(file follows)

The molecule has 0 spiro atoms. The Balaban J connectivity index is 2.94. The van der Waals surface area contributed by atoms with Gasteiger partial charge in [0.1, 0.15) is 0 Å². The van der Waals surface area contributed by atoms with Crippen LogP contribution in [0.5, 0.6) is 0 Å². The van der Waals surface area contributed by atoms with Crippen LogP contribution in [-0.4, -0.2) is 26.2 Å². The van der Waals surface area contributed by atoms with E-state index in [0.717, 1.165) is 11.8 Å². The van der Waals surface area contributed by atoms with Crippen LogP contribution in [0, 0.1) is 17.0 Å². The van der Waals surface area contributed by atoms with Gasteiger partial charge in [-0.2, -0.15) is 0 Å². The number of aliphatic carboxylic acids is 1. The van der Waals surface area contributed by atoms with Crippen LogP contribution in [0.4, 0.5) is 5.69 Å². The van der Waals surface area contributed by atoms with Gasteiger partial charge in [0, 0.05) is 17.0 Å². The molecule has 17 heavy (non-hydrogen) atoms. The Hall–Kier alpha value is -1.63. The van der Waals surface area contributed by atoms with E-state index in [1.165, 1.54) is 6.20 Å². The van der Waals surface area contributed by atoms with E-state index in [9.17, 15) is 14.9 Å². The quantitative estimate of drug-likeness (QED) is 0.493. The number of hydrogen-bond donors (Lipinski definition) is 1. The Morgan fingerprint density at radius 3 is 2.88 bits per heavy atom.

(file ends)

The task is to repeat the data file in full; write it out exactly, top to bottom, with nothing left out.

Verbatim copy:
The molecule has 0 spiro atoms. The Balaban J connectivity index is 2.94. The van der Waals surface area contributed by atoms with Gasteiger partial charge in [0.1, 0.15) is 0 Å². The van der Waals surface area contributed by atoms with Crippen LogP contribution in [0.5, 0.6) is 0 Å². The van der Waals surface area contributed by atoms with Crippen LogP contribution in [-0.4, -0.2) is 26.2 Å². The van der Waals surface area contributed by atoms with E-state index in [0.717, 1.165) is 11.8 Å². The van der Waals surface area contributed by atoms with Crippen LogP contribution in [0, 0.1) is 17.0 Å². The van der Waals surface area contributed by atoms with Gasteiger partial charge in [-0.2, -0.15) is 0 Å². The number of aliphatic carboxylic acids is 1. The van der Waals surface area contributed by atoms with Crippen LogP contribution in [0.4, 0.5) is 5.69 Å². The van der Waals surface area contributed by atoms with Gasteiger partial charge in [0, 0.05) is 17.0 Å². The molecule has 17 heavy (non-hydrogen) atoms. The Hall–Kier alpha value is -1.63. The van der Waals surface area contributed by atoms with E-state index in [1.165, 1.54) is 6.20 Å². The van der Waals surface area contributed by atoms with E-state index in [9.17, 15) is 14.9 Å². The quantitative estimate of drug-likeness (QED) is 0.493. The number of hydrogen-bond donors (Lipinski definition) is 1. The Morgan fingerprint density at radius 3 is 2.88 bits per heavy atom.